VILNIUS - Lithuanian MPs still defend their original views on values. On March 30, the Lithuanian parliament rejected the amendment to the Children’s Rights Protection Law, which would ban physical and psychological punishment for children. The amendments were proposed by Ona Valiukeviciute, MP of the Order and Justice Party’s parliamentary faction. The amendment was supported by 47 MPs while eight MPs voted against and 50 MPs abstained. Abstention in the parliament is a polite way of saying “no.” The majority of those who abstained were MPs of the ruling Homeland Union - Lithuanian Christian Democrats. They were backed by a large part of three opposition parties, the Order and Justice Party, the Christian Party and the Labor Party.
Paulius Saudargas, MP of the Homeland Union - Lithuanian Christian Democrats, explained his negative stance on the amendment as non-interference into family matters. Petras Grazulis, MP of the Order and Justice Party, echoed him stating that he grew up in a family of 15 children, and he is grateful to his father for “tweaking his ear” when he did not behave himself, adding that justification of such punishment is in the Bible.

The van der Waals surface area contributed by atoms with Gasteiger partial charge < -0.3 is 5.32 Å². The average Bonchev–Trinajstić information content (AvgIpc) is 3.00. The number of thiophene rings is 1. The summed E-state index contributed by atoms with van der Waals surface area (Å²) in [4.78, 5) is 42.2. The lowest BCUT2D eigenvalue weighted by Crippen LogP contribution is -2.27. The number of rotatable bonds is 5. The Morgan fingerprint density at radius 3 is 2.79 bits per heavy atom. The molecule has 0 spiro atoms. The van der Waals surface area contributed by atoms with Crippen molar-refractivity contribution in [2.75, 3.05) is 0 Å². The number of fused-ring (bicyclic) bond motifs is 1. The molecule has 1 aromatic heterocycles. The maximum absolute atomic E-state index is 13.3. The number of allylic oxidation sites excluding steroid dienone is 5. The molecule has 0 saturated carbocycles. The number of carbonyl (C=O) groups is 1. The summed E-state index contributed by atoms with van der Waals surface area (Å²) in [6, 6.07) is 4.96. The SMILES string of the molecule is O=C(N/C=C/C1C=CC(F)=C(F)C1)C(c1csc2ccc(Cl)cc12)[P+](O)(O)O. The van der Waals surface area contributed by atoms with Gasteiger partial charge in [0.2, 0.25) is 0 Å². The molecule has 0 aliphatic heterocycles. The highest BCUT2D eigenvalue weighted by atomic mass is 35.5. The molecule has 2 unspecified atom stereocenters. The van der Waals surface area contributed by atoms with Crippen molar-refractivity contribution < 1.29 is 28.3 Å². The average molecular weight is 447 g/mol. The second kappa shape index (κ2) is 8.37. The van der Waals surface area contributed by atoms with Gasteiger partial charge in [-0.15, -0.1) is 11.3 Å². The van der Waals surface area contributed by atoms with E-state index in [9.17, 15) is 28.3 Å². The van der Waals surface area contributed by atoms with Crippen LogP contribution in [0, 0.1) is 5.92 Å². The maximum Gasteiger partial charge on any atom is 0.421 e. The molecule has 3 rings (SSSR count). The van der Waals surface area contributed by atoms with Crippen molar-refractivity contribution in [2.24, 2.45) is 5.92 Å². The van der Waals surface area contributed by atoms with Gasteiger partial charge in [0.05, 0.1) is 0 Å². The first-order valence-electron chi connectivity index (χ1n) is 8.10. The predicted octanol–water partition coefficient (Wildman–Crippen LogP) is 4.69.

“Then we should also legalize the stoning of women to death. Maybe you can find some justification for it in the Bible,” Social Democrat MP Vytenis Andriukaitis said bitterly.
“The consequences of physical punishment are obvious on Grazulis,” Social Democrat MP Birute Veisaite said.
“What have we done? I’m ashamed in front of the entire Europe!” Social Democrat MP Marija Ausrine Pavilioniene cried loudly after the vote.
According to Dainius Puras, psychologist and member of the United Nations’ Committee on the Rights of the Child, the failure to pass the amendment will preserve the vicious circle of psychological terror when “a politician or a teacher” subconsciously conducts revenge on surrounding people for punishments which he or she suffered in his or her childhood.